Enabling ParaView Interaction with ITK and Slicer

Collaboration on Computational Anatomy with Johns Hopkins Center for Imaging Science
A joint project by Johns Hopkins University’s Center for Imaging Science, under Michael Miller, and Kitware, under Will Schroeder,  is leading to new functionality in ParaView, to facilitate its use by JHU in order to empower its Computational Anatomy research. This blog entry documents on-going work on this project, which promises to facilitate the interactive use and visualization of results of the ITK classes for the medical imaging community at large, further potentiating their broad applicability and usefulness.

JHU CIS research emphasizes probabilistic anatomical atlases, including many structures of the brain, which encodes population shape statistics, for both surfaces and image sub-volumes representing anatomical structures. ParaView, which is already the platform of choice at JHU CIS for visualization,  will also be relied upon by this group to manage its sophisticated image analysis, which characterizes shape variation in the population on the basis of  Large Deformation Diffeomorphic Metric Mapping (LDDMM), by which one can establish correspondences between equivalent points in anatomically defined coordinates, and therefore statistical measurements determined from them,  for  a set of surfaces or  segmented volumes of comparable structures.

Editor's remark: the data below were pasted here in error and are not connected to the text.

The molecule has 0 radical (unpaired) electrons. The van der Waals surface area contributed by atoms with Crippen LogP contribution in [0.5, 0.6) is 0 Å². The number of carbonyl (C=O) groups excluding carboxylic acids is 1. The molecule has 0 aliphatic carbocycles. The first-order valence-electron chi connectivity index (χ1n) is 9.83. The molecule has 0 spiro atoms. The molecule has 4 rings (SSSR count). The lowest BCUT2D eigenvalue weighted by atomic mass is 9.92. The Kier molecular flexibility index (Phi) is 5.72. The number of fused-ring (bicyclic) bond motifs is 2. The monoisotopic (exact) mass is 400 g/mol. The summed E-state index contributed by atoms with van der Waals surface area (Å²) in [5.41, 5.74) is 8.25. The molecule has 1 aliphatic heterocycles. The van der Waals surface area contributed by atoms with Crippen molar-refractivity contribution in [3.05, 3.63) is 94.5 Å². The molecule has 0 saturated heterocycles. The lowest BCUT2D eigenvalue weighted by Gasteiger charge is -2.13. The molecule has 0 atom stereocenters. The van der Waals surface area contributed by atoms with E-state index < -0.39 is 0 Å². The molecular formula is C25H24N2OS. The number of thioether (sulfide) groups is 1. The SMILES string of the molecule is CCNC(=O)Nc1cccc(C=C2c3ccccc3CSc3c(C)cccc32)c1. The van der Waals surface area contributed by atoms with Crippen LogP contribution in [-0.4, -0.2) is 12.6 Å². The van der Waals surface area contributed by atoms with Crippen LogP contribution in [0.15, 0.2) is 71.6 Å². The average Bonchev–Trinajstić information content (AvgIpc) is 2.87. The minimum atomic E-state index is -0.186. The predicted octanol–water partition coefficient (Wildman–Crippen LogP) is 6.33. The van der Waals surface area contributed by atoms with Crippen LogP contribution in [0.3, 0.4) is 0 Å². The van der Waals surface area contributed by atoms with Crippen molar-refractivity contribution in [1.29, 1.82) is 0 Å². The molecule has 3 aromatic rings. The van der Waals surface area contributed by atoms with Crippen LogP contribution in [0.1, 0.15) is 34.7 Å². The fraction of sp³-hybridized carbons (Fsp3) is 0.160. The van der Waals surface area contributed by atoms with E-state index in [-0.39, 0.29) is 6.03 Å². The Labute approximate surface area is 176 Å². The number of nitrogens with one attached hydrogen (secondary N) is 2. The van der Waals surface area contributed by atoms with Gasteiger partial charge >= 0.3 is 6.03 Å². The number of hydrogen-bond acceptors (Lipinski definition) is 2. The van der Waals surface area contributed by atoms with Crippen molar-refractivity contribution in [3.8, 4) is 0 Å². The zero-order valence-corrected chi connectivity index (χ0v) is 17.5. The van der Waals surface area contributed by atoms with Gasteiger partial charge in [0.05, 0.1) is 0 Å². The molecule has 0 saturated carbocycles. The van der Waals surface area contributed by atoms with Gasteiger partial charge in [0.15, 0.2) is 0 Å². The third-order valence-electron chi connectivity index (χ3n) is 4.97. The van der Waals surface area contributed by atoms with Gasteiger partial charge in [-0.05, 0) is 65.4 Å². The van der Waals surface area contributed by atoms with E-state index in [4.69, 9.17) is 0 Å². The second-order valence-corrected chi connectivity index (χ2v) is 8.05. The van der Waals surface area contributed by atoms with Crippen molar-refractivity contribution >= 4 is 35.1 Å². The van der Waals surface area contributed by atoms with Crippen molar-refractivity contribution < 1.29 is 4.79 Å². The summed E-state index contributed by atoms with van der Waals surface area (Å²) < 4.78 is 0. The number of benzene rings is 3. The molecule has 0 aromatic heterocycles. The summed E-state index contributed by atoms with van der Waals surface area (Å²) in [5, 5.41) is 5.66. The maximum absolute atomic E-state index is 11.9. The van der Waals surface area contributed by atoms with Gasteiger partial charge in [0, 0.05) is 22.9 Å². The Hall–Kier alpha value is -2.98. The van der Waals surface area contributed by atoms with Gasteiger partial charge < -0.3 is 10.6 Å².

In addition to being able to trigger ITK processing via VTK plug-ins that run on ParaView, an important component of this project is the management of a scene based on the notion of a scene graph as well as on the MRML standard, as developed under Slicer. The implication of treating anatomy as a scene graph is that this approach allows independent computations on, and  effective visualization of, many anatomically distinct structures that comprise an atlas.

Empowering ITK-based Image Analysis on Paraview via VTK plug-ins